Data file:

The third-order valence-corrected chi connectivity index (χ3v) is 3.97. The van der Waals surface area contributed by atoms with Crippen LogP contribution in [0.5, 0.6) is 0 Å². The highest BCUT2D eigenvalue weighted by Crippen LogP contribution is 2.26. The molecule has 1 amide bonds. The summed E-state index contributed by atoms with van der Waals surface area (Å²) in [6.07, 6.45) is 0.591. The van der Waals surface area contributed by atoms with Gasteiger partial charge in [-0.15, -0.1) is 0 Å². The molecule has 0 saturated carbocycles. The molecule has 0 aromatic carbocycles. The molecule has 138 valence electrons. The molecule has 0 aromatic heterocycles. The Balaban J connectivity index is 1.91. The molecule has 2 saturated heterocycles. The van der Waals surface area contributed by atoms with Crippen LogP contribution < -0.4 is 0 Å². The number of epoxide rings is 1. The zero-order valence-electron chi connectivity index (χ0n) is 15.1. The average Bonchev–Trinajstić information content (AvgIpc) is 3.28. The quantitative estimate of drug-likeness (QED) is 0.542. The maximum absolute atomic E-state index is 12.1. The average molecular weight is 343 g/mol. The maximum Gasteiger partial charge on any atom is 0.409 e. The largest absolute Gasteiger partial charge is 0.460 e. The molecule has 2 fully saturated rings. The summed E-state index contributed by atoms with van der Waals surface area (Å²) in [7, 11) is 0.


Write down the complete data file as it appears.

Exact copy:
The third-order valence-corrected chi connectivity index (χ3v) is 3.97. The van der Waals surface area contributed by atoms with Crippen LogP contribution in [0.5, 0.6) is 0 Å². The highest BCUT2D eigenvalue weighted by Crippen LogP contribution is 2.26. The molecule has 1 amide bonds. The summed E-state index contributed by atoms with van der Waals surface area (Å²) in [6.07, 6.45) is 0.591. The van der Waals surface area contributed by atoms with Gasteiger partial charge in [-0.15, -0.1) is 0 Å². The molecule has 0 saturated carbocycles. The molecule has 0 aromatic carbocycles. The molecule has 138 valence electrons. The molecule has 0 aromatic heterocycles. The Balaban J connectivity index is 1.91. The molecule has 2 saturated heterocycles. The van der Waals surface area contributed by atoms with Crippen LogP contribution < -0.4 is 0 Å². The number of epoxide rings is 1. The zero-order valence-electron chi connectivity index (χ0n) is 15.1. The average Bonchev–Trinajstić information content (AvgIpc) is 3.28. The quantitative estimate of drug-likeness (QED) is 0.542. The maximum absolute atomic E-state index is 12.1. The average molecular weight is 343 g/mol. The maximum Gasteiger partial charge on any atom is 0.409 e. The largest absolute Gasteiger partial charge is 0.460 e. The molecule has 2 fully saturated rings. The summed E-state index contributed by atoms with van der Waals surface area (Å²) in [7, 11) is 0.